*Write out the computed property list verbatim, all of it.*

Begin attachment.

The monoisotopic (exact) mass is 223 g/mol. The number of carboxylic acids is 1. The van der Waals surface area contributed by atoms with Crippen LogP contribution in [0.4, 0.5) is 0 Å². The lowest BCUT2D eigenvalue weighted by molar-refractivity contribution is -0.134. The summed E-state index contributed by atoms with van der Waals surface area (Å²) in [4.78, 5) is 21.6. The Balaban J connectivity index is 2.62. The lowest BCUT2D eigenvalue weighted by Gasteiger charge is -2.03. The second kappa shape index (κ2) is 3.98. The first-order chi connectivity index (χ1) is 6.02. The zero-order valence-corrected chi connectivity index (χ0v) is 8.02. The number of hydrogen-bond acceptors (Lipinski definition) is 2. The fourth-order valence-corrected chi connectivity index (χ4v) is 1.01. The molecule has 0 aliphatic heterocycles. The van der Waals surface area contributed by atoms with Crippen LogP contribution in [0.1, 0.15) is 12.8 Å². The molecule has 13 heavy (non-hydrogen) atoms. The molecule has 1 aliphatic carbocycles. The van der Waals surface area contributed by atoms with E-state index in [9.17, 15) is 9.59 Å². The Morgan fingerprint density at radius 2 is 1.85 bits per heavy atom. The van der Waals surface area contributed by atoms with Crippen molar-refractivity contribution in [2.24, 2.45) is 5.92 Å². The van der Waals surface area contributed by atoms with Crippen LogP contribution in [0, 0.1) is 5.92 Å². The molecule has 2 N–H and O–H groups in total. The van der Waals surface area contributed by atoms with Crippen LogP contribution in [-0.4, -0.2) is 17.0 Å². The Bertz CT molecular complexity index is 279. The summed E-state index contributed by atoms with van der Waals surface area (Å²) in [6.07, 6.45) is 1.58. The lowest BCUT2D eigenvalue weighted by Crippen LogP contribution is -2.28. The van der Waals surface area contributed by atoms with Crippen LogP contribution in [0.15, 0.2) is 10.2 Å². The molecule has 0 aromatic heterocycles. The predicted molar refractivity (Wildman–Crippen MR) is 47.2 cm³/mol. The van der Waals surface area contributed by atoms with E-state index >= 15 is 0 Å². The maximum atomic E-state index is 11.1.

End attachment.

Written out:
The monoisotopic (exact) mass is 223 g/mol. The number of carboxylic acids is 1. The van der Waals surface area contributed by atoms with Crippen LogP contribution in [0.4, 0.5) is 0 Å². The lowest BCUT2D eigenvalue weighted by molar-refractivity contribution is -0.134. The summed E-state index contributed by atoms with van der Waals surface area (Å²) in [4.78, 5) is 21.6. The Balaban J connectivity index is 2.62. The lowest BCUT2D eigenvalue weighted by Gasteiger charge is -2.03. The second kappa shape index (κ2) is 3.98. The first-order chi connectivity index (χ1) is 6.02. The zero-order valence-corrected chi connectivity index (χ0v) is 8.02. The number of hydrogen-bond acceptors (Lipinski definition) is 2. The fourth-order valence-corrected chi connectivity index (χ4v) is 1.01. The molecule has 0 aliphatic heterocycles. The van der Waals surface area contributed by atoms with Crippen LogP contribution in [0.1, 0.15) is 12.8 Å². The molecule has 13 heavy (non-hydrogen) atoms. The molecule has 1 aliphatic carbocycles. The van der Waals surface area contributed by atoms with E-state index in [9.17, 15) is 9.59 Å². The Morgan fingerprint density at radius 2 is 1.85 bits per heavy atom. The van der Waals surface area contributed by atoms with Crippen molar-refractivity contribution in [2.24, 2.45) is 5.92 Å². The van der Waals surface area contributed by atoms with Crippen LogP contribution in [0, 0.1) is 5.92 Å². The molecule has 2 N–H and O–H groups in total. The van der Waals surface area contributed by atoms with Crippen LogP contribution in [-0.4, -0.2) is 17.0 Å². The Bertz CT molecular complexity index is 279. The summed E-state index contributed by atoms with van der Waals surface area (Å²) in [6.07, 6.45) is 1.58. The lowest BCUT2D eigenvalue weighted by Crippen LogP contribution is -2.28. The van der Waals surface area contributed by atoms with Crippen LogP contribution in [0.15, 0.2) is 10.2 Å². The molecule has 0 aromatic heterocycles. The predicted molar refractivity (Wildman–Crippen MR) is 47.2 cm³/mol. The van der Waals surface area contributed by atoms with E-state index >= 15 is 0 Å². The maximum atomic E-state index is 11.1.